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3.5.2 Handling data: password entry

The Alarm System you created in the introductory section assumed that the keypad the user entered their password with could assert whether the password was correct. This sounds like an awfully smart component, providing not completely related functionalities in capturing input and assessing the correctness of input. An easy way to split that up would be to separate these two actions; on the IController interface, change the validPassword event to a passwordEntered event with a string parameter and create a component that can be used to assess the validity of a given password.

The new IController interface would look like this:

interface IController {
  in void passwordEntered(String pw);
  in void sensorTriggered();

  behaviour {
    on passwordEntered: {}
    on sensorTriggered: {}
  }
}

The interface for a password management component would look like this:

extern String $std::string$;

interface IPWManager {
	in bool verifyPassword(String pw);

	behaviour {
		on verifyPassword: reply(true);
		on verifyPassword: reply(false);
	}
}

As checking the validity of a password cannot be done in Dezyne, create a component without behavior that provides the IPWManager interface so this can be implemented in foreign code. Additionally, extend the behavior of the Controller component to make use of this new PWManager component by replacing the on iController.validPincode(): event statements with on iController.passwordEntered(pw): statements. The parameter to this function, pw, can then be verified with the new IPWManager port on the Controller component as follows:

    [state.Unarmed] {
      on iController.passwordEntered(pw): {
      	bool valid = iPWManager.verifyPassword(pw);
      	if(valid) {
	        state = State.Armed;
	        iLed.setYellow();
        }
      }
      on iController.sensorTriggered(): {}
      on iTimer.timeout(): illegal;
    }

Implement these changes for the other two state behavior blocks as well (Armed, Alarming). Lastly, update the System component to reflect the new interfaces and components. Re-generate code from the updated Dezyne models and create the necessary files for the foreign implementation of the password manager.

As you were previously capturing user input to trigger events on the AlarmSystem, some changes will need to be made to how the user input was being processed. Instead of mapping ‘v’ to the validPassword event like we did earlier, the simplest way to accommodate for the change is to treat every user input that is not an event trigger as a password entry, like such:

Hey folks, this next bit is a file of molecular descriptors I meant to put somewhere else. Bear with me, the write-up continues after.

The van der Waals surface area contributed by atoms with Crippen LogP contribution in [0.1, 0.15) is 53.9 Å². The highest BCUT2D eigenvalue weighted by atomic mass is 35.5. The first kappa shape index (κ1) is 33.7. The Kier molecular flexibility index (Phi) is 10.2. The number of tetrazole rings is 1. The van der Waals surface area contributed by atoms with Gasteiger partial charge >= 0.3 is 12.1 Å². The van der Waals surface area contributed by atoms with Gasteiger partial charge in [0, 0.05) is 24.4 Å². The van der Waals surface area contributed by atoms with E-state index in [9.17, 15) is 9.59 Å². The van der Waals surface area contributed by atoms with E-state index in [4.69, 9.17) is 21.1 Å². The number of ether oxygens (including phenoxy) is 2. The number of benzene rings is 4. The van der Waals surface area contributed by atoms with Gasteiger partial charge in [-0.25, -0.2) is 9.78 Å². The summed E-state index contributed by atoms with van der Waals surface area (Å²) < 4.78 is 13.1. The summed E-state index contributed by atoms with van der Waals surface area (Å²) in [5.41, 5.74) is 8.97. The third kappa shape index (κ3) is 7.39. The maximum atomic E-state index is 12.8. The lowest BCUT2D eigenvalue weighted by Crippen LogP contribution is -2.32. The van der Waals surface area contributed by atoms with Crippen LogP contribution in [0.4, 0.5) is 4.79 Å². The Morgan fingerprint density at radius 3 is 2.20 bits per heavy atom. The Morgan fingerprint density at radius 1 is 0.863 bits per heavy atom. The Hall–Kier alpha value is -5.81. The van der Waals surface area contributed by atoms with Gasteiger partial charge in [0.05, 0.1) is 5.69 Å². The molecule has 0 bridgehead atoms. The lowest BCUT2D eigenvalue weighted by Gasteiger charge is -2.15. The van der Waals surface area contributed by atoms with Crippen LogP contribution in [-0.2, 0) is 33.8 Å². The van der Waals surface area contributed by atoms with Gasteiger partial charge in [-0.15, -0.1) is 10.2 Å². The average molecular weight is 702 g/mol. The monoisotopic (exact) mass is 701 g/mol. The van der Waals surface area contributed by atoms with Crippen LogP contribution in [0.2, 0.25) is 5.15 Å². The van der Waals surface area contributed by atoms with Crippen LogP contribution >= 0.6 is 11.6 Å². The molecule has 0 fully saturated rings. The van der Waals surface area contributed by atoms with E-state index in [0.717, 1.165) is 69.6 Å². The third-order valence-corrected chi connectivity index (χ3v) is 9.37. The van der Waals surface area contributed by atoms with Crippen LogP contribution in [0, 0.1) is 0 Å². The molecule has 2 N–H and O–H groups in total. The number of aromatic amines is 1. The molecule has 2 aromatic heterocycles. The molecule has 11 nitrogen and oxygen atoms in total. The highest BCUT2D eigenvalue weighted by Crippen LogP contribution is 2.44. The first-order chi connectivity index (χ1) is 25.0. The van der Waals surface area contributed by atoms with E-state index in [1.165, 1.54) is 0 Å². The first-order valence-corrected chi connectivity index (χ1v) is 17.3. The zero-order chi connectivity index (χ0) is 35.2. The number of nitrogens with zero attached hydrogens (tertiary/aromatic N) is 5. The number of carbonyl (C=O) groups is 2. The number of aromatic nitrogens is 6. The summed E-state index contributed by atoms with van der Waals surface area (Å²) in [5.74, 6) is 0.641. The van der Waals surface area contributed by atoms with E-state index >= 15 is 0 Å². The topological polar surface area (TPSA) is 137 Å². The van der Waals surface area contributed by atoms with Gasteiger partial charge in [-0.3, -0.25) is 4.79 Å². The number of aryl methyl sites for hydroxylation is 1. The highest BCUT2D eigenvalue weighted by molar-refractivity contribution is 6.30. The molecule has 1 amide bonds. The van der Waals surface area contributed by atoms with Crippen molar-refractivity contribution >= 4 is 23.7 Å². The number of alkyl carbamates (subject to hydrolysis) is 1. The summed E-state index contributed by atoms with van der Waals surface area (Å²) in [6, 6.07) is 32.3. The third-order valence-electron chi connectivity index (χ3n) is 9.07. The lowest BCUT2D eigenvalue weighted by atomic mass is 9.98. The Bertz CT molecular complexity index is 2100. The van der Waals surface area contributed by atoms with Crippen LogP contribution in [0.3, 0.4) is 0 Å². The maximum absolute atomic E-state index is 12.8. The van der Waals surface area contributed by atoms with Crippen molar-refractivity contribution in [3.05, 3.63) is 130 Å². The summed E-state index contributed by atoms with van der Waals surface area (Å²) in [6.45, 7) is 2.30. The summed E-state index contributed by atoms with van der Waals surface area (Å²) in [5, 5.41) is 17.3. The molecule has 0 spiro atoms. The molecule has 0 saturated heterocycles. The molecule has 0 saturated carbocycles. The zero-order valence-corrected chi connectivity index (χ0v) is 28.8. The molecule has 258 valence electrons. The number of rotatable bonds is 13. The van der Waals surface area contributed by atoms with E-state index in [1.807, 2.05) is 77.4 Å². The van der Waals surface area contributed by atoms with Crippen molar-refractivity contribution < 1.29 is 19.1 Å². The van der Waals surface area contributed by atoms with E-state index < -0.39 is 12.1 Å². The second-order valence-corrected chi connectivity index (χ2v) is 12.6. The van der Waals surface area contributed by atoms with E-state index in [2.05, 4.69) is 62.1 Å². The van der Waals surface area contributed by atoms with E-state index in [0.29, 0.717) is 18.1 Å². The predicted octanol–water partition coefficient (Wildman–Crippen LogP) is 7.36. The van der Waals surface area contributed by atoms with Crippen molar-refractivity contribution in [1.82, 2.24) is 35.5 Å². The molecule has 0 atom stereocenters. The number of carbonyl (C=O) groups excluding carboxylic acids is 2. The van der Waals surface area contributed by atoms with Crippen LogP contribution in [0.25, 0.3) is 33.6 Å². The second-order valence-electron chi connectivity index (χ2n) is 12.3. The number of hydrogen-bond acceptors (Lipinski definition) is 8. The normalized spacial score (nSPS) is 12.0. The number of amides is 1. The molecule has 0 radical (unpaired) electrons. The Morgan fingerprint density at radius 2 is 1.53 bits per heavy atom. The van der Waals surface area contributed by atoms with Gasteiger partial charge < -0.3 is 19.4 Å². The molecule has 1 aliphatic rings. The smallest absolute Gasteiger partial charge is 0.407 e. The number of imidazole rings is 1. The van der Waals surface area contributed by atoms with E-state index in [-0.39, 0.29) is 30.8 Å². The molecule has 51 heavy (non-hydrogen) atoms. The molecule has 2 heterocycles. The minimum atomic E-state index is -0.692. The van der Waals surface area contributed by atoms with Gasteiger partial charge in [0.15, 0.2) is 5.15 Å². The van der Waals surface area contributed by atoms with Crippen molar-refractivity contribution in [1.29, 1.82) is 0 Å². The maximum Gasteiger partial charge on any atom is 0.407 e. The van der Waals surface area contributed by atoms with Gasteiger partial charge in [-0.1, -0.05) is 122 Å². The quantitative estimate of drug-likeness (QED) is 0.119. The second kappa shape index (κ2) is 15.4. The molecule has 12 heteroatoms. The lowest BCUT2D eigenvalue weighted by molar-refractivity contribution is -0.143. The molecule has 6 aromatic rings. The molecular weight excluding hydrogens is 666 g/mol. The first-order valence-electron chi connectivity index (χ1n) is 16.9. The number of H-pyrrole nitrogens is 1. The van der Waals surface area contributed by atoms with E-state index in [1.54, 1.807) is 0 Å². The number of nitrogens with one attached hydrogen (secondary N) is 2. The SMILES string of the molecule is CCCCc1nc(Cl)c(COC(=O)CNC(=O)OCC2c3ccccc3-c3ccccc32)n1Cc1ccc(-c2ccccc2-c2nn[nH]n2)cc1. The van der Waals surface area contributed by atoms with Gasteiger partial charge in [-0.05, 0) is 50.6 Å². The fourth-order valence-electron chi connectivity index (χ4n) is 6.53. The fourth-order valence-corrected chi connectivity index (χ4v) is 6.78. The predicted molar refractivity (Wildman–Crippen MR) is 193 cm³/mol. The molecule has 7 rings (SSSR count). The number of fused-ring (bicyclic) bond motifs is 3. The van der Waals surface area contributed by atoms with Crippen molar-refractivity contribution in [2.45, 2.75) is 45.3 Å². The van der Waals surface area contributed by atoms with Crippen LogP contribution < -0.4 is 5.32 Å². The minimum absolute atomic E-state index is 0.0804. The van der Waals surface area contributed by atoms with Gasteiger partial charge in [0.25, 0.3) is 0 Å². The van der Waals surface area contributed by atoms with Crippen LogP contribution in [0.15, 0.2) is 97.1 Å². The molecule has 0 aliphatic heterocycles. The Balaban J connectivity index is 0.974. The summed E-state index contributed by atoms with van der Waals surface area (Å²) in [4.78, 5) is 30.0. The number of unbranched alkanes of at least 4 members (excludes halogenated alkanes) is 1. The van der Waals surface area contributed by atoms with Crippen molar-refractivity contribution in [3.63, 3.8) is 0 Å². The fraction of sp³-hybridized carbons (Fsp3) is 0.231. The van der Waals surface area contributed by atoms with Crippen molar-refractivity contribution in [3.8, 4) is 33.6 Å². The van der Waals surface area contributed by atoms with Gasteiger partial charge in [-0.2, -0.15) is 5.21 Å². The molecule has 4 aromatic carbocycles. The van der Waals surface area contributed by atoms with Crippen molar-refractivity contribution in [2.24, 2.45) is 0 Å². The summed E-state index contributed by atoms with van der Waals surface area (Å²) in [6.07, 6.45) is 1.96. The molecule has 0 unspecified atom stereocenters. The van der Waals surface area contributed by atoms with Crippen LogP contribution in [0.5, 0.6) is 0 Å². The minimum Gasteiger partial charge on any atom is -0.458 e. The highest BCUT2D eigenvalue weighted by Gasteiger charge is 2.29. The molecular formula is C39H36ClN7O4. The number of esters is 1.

std::string input;
  while(std::cin >> input) {
    if(input.compare("s") == 0) {
      as.iController.in.sensorTriggered();
    }
    else /*user input counts as password*/ {
      as.iController.in.passwordEntered(input);
    }
  }

Note that the function prototype in C++ for the passwordEntered event accepts std::string as parameter, just like declared in the Dezyne model by using extern String $std::string$;. By calling the passwordEntered event with the input string, the data object is sent to the AlarmSystem. Within the System, the data object is passed to another component; the PWManager component in this case. Although this data object has no meaning for Dezyne model code, Dezyne can transport such data objects across components. Of course, this is a trivially easy example but it should give you an idea of how data gathered from one component can be handled in another component.

The last thing that needs to be done is the foreign implementation of the PWManager component’s behaviour. As an exercise, define and implement the PWManager. The correct password should be “Dezyne” and should only be accessible to the PWManager class itself.

Hint: in C++, you can use string::compare or the operator== to compare strings with one another (http://www.cplusplus.com/reference/string/string/compare/).

Solution:

PWManager.hh:

#include <string>
#include "skel_PWManager.hh"

class PWManager : public skel::PWManager {
  const std::string password = "Dezyne";

  bool iPWManager_verifyPassword(std::string pw);
public:
  PWManager(const dzn::locator& loc);
};

PWManager.cc:

#include "PWManager.hh"

PWManager::PWManager(const dzn::locator& loc) : skel::PWManager(loc) {
  //no op
}

bool PWManager::iPWManager_verifyPassword(std::string pw) {
  return pw.compare(this->password) == 0;
}

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